Friday, November 28, 2008

Musical memory

On Tuesday night, as I was trying to fall asleep, with the Thanksgiving holiday approaching on Thursday, I found myself having fallen victim to yet another earworm (see my posts on this phenomenon in early September):

The first and last verses of an old Thanksgiving song kept running through my mind:

Over the river, and through the woods,
To Grandmother's house we go;
The horse knows the way to carry the sleigh
through the white and drifted snow. . . .

Over the river, and through the woods,
Now Grandmother's cap I spy!
Hurrah for the fun! Is the pudding done?
Hurrah for the pumpkin pie!

I had planned throughout the week to sit down on Thanksgiving Day itself to write about the virtually universal association in human society of celebration with song. But my plans were altered by the dreadful terrorist attacks in Mumbai, with two locations--Victoria Terminus and the Taj Hotel--being places I had visited numerous times during my travels to India, spread over more than 40 years.

Only today am I able to resume my thoughts on topics musical, having been at the forefront of breaking news for 21 years as chief of VOA's Urdu Service, and habituated during that time to following hourly developments in such events, with the saturation coverage we have all experienced recently. At this point, not feeling very celebratory with all that has happened during the past three days, I will save my reflections on holiday songs until later in December, and turn briefly tonight to another subject that fascinates me: musical memory.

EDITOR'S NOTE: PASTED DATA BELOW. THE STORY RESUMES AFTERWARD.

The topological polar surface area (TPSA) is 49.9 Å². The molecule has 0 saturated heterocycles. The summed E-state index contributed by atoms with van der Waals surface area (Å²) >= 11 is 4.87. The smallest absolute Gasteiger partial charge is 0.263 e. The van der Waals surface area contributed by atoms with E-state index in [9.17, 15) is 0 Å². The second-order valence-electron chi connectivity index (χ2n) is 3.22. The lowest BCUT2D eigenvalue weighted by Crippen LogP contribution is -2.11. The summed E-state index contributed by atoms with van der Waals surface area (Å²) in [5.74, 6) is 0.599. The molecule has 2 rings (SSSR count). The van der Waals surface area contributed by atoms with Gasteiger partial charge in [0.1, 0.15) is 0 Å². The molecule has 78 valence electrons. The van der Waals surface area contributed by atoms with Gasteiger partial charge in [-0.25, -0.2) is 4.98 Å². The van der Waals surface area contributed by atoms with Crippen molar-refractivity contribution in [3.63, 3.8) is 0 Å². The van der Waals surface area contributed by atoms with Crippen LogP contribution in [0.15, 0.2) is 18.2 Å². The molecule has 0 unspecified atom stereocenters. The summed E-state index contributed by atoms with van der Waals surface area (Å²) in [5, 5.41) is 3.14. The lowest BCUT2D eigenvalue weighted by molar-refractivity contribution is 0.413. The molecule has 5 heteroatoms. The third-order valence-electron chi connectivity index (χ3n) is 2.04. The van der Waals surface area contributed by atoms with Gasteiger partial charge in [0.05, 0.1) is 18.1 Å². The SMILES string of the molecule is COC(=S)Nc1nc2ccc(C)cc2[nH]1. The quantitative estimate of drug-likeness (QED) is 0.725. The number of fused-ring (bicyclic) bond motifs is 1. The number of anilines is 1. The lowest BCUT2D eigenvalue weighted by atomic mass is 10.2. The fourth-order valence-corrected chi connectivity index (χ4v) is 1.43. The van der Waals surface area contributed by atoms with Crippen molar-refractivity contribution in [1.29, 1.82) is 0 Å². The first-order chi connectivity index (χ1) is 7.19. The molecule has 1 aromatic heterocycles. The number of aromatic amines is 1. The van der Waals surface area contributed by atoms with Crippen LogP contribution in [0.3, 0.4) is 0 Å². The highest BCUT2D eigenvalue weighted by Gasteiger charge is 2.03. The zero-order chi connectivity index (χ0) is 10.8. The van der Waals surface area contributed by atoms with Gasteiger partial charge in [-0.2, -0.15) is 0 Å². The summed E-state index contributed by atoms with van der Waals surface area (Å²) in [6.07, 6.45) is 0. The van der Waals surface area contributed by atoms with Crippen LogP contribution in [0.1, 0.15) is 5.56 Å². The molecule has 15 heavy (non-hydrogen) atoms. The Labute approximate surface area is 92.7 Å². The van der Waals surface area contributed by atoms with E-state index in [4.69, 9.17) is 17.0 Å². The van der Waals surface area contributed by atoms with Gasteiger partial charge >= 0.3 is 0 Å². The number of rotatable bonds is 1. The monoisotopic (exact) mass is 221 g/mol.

I think most of us have found that music in general, but more particularly individual songs or works of music, can form associations and emotions in our minds that may pass from consciousness for a period, but which may be suddenly awakened through a process of involuntary memory.

The term was coined by Marcel Proust in his great work, Remembrance of Things Past, to describe the transforming emotions he experienced upon tasting a cookie from his childhood.

I have found that I can chart the years and eras of my life, from my early childhood, by the songs and musical pieces I discovered at the time: I can capture the essence of my experiences by listening once again to the music--particularly when I am hearing that music after a long period--as in the case of the childhood holiday song, with which I began today's entry, that haunted me as I drifted off to sleep.

Perhaps this is too subjective a topic for the VOA World Music Blog, yet I am taking the chance of pursuing it in the interests of beginning to explore some of the more subtle ways in which music can influence our emotions and even our actions, and in the hope that some readers may send some of their own experiences in which involuntary musical memory can bring the past alive once again.

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